With my recent pursuits in the kitchen, the need for aprons was of great necessity and I had lots of extra fabric.  I had five willing helpers all with no aprons.  So, as of late, I have been making aprons.  Only two are complete so far.  I plan on continuing my work on aprons and then moving on to other well-needed projects, like mending clothes.  My grandma is a great seamstress and made the pretty apron that my little girl is wearing and another apron for my big girl.  I plan on using these aprons for future aprons for my daughters and a different pattern for my boys.  I have not yet taken pictures of the second apron that I made.  I plan on finishing it up this week and taking pictures and posting them on Thursday's from scratch post.  My question that I do have for those with many children is, "how do I make sewing a part of my daily routine with so many little ones to care for and teaching my children to sew?"  Amy over at has been a big encouragement when it comes to sewing things.  Just yesterday, I made a moby wrap and am loving it!  My back has been hurting lots and my little girl loves to be cuddled lots, so when I found out that I could make this moby wrap I was thrilled.  There are many places online that teach how to use the moby wrap.  I listened and learned and she loves it.  It is so comfortable.  I love to swaddle my babies in their miracle blankets when they are newborns to about 3 months and to cuddle them in the moby wrap or my arms as often as I can.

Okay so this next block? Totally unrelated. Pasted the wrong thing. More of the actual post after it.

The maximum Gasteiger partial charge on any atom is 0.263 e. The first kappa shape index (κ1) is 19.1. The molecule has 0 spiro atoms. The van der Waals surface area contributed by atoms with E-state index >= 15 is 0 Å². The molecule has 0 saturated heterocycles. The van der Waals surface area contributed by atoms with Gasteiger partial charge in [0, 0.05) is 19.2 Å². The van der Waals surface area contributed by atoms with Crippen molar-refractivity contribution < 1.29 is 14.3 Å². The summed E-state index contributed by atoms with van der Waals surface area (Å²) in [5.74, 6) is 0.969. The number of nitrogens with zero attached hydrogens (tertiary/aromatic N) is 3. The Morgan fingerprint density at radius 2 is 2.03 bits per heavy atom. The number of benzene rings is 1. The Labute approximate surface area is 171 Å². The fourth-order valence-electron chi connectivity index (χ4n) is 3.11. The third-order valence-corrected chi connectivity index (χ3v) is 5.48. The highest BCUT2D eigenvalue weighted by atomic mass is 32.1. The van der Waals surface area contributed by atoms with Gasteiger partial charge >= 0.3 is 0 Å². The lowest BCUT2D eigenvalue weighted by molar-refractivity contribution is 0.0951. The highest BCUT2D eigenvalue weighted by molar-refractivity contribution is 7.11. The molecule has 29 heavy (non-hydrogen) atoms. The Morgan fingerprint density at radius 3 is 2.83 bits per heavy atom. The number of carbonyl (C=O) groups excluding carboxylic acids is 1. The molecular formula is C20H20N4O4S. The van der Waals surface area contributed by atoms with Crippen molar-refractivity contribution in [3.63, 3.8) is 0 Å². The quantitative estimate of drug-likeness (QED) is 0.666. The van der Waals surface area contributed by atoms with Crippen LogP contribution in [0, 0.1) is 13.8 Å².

Another blog that has encouraged me when it comes to sewing is .

Last of all laundry.  Mindy has an encouraging post about organizing a laundry system.  Click on her name and it will take you to her site.  After reading the Duggar's book, Twenty and Counting, I was inspired to have a laundry room that was centralized.  We moved all the kids drawers downstairs and put up a clothing rod with a shelf above it.  Now all of my laundry is on the same floor.  We have a folding table and laundry baskets are placed under them.  We also have a chest that we keep our blankets in and a large rubbermaid tote that holds all of our sheets.  I have yet to constantly stay on top of all of our laundry.  This is a constant battle.  Laundry is a journey just like motherhood is a journey.